Early in August the RLG Members Forum met in Washington, D.C., and talked about More, Better, Faster, Cheaper. They were all recorded and you can download MP3s and watch the slides — thanks to RLG for this. William Moen gave a talk on Catalogers’ Use of MARC: Learning from Artifacts Through Metadata Utilization Analysis (8.8 MB MP3, 25 minutes). In it, he mentions the four FRBR user tasks (find, identify, select, obtain) several times, stresses their importance, and talks about how MARC fields support them. You’ll want to look at his slides as well:
The Shape of Things to Come: Resource Description and Access (RDA) is a blog posting on NASIG‘s blog about a session at a recent conference. Ed Jones talked about Resource Description and Access and how it’s FRBRish. It’s a good brief overview.
Watch out for an announcement, perhaps at the start of October, about OpenFRBR.
What is OpenFRBR? Well, the motto is “Everyone FRBRize everything.” That should give you a hint.
Stuart Weibel’s Dangerous Waters blog post of 25 August does a few quick tests to compare Open WorldCat and Google Book Search. He runs into some problems when trying to find a manifestation of a particular expression of Plato’s Republic, because it was published as The Republic of Plato.
Users will benefit from FRBRization of such services. Should The Republic of Plato have appeared within a search for Plato’s Republic? Yeah, for sure. How realistic is it to expect that it can be achieved using economical approaches to FRBRization? Good question.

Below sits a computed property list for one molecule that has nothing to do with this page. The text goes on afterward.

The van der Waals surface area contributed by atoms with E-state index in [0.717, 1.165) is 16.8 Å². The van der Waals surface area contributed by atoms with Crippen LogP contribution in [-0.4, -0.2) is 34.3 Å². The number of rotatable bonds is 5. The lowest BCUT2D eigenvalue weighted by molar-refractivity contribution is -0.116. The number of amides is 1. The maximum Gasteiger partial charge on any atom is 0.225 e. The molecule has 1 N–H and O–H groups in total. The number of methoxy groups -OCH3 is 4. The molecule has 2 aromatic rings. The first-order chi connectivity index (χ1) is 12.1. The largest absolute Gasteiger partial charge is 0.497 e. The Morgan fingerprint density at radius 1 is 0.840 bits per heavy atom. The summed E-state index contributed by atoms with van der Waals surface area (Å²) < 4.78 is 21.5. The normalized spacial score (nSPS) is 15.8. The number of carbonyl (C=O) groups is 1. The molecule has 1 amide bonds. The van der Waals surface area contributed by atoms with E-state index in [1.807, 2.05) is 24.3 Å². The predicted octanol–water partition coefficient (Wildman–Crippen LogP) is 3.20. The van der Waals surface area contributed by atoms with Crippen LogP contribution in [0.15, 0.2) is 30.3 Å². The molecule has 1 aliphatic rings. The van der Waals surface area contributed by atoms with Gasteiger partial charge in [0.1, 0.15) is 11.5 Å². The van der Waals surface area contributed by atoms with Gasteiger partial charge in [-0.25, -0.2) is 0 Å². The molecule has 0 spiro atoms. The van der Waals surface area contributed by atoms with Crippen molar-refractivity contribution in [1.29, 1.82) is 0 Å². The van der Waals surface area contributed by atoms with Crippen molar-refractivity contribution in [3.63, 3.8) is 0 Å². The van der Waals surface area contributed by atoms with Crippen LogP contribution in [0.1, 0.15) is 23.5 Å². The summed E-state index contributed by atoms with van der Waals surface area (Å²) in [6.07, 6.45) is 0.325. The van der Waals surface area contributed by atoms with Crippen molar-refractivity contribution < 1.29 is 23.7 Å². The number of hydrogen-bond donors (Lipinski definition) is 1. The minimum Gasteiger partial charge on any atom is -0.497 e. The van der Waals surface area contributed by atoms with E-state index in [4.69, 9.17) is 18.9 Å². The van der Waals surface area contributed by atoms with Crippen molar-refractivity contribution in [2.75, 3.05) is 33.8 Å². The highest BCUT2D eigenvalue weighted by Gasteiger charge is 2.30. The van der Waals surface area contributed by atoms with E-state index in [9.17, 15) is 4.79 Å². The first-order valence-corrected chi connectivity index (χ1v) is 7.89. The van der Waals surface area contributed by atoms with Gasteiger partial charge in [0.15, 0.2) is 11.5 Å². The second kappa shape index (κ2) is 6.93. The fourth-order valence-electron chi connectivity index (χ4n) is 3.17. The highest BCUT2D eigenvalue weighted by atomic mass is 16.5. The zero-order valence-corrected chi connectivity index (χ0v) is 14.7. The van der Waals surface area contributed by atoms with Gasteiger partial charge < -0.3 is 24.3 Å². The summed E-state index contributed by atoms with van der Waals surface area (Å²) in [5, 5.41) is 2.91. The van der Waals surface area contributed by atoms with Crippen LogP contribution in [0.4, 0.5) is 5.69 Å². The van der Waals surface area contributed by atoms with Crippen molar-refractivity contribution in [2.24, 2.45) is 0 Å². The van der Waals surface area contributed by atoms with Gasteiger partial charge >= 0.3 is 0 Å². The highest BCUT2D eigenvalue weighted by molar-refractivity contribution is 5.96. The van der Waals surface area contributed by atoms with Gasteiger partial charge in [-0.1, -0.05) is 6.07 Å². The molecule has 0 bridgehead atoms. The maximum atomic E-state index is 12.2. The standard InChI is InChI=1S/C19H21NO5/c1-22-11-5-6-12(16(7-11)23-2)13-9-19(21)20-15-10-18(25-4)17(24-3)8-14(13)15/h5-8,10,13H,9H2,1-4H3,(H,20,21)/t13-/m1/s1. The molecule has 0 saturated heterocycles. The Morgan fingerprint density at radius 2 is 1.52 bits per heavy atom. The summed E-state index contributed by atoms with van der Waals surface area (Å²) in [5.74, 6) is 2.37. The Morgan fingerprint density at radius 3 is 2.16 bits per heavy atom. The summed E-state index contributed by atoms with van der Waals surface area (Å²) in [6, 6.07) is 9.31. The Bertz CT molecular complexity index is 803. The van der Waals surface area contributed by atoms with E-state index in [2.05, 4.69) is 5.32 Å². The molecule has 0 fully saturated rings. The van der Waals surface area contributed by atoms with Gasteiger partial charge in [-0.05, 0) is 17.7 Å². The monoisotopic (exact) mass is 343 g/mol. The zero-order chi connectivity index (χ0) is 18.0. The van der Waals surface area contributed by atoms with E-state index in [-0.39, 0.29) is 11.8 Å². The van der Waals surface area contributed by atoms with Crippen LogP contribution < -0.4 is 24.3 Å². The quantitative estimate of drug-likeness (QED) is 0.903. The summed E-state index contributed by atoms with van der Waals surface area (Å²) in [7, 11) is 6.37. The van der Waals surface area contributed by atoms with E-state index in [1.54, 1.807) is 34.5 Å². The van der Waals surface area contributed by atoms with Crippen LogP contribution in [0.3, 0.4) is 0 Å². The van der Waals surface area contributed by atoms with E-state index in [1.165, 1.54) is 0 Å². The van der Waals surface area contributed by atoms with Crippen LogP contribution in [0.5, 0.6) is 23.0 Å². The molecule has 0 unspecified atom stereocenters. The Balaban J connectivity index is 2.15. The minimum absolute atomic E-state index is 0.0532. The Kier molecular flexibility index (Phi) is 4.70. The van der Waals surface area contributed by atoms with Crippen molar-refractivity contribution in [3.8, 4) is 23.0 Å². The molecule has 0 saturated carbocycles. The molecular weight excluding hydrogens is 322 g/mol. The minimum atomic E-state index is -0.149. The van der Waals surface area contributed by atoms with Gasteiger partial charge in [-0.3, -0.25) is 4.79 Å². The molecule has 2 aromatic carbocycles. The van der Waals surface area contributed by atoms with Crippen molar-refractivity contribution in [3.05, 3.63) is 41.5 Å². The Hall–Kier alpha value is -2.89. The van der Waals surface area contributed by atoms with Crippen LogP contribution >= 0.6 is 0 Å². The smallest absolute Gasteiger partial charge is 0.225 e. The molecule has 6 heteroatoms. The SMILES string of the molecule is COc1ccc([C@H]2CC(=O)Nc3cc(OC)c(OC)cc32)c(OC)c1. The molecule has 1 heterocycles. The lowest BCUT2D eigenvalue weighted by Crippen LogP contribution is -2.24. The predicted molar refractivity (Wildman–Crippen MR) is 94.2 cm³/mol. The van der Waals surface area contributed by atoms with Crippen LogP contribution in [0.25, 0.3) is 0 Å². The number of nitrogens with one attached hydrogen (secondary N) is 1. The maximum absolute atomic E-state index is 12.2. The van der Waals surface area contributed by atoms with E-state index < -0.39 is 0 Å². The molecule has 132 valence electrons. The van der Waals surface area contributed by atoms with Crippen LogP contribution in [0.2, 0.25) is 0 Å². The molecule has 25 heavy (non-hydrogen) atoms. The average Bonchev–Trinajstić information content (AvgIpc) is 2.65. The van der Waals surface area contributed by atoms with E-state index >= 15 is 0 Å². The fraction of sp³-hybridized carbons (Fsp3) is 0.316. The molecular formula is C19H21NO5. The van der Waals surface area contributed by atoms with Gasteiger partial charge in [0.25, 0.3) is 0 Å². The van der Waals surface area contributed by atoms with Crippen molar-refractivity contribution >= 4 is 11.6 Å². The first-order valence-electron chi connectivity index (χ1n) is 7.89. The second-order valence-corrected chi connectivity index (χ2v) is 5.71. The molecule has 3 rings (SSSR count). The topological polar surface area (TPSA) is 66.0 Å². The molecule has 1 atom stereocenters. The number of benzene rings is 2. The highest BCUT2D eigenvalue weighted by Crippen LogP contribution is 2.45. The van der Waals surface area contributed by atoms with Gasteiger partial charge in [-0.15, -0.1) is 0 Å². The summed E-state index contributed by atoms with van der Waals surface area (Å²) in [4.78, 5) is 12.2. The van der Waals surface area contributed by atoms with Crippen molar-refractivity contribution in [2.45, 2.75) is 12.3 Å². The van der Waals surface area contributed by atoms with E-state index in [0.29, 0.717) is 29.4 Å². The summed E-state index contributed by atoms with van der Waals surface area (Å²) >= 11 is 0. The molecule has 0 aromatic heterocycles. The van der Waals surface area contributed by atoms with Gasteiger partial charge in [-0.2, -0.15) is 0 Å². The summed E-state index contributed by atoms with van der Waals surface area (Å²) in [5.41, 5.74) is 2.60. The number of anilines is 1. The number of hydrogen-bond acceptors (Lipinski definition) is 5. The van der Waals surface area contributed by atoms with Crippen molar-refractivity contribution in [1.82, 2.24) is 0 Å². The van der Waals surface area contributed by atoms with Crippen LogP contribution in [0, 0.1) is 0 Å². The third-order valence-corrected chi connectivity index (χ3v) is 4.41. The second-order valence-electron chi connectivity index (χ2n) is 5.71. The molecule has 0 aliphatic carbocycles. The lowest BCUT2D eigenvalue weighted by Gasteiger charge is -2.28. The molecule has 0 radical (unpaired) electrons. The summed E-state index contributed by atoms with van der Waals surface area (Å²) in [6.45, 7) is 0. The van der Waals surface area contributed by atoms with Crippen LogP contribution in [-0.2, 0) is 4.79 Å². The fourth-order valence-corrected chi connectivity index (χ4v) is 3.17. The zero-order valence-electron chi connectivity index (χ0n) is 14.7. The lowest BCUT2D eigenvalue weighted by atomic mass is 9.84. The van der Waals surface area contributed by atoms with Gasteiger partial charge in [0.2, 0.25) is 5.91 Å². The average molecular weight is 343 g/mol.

I think any classic work like that should be handled easily by a good FRBR algorithm. If I remember my MARC right, there should be a 240 Uniform Title field for The Republic of Plato that would group it with the others. Besides, anything by Plato with “Republic” in the title is pretty easy pickings.
One of my first posts here was about RedLightGreen as an example of semi-FRBRization. RedLightGreen was done by RLG, which merged with OCLC a few months ago. It’s not unexpected that OCLC is closing down RedLightGreen, because they do similar things in WorldCat.
Here’s a quote from the announcement sent out by Merrilee Proffitt of OCLC:
When we evaluated RedLightGreen against WorldCat.org, it was clear that the two services were very closely aligned in terms of features, and that it would be a waste of resources to maintain and improve both services in tandem with one another. The only key feature that distinguished RedLightGreen from WorldCat.org was citation formatting, and the WorldCat.org development team quickly acknowledged that this feature would be a useful addition to WorldCat.org and are working quickly to make this feature available. Below is an overview of RedLightGreen features, and how they are covered in WorldCat.org.
- FRBRization of results: RedLightGreen uses a FRBR-like approach to group works in RedLightGreen. OCLC is already employing a similar FRBR-like approach in Open WorldCat. Grouping of works is slightly different than in RedLightGreen; for example, titles in different languages are treated as separate works.
With only one system to run, I hope all the people doing FRBR work at OCLC can take the best bits of RedLightGreen and roll out some exciting new stuff.
There’s some talk about this on the new Talking with Talis podcast, titled RedLightGreen Gang, and FRBR and WikiCat come up in the chat.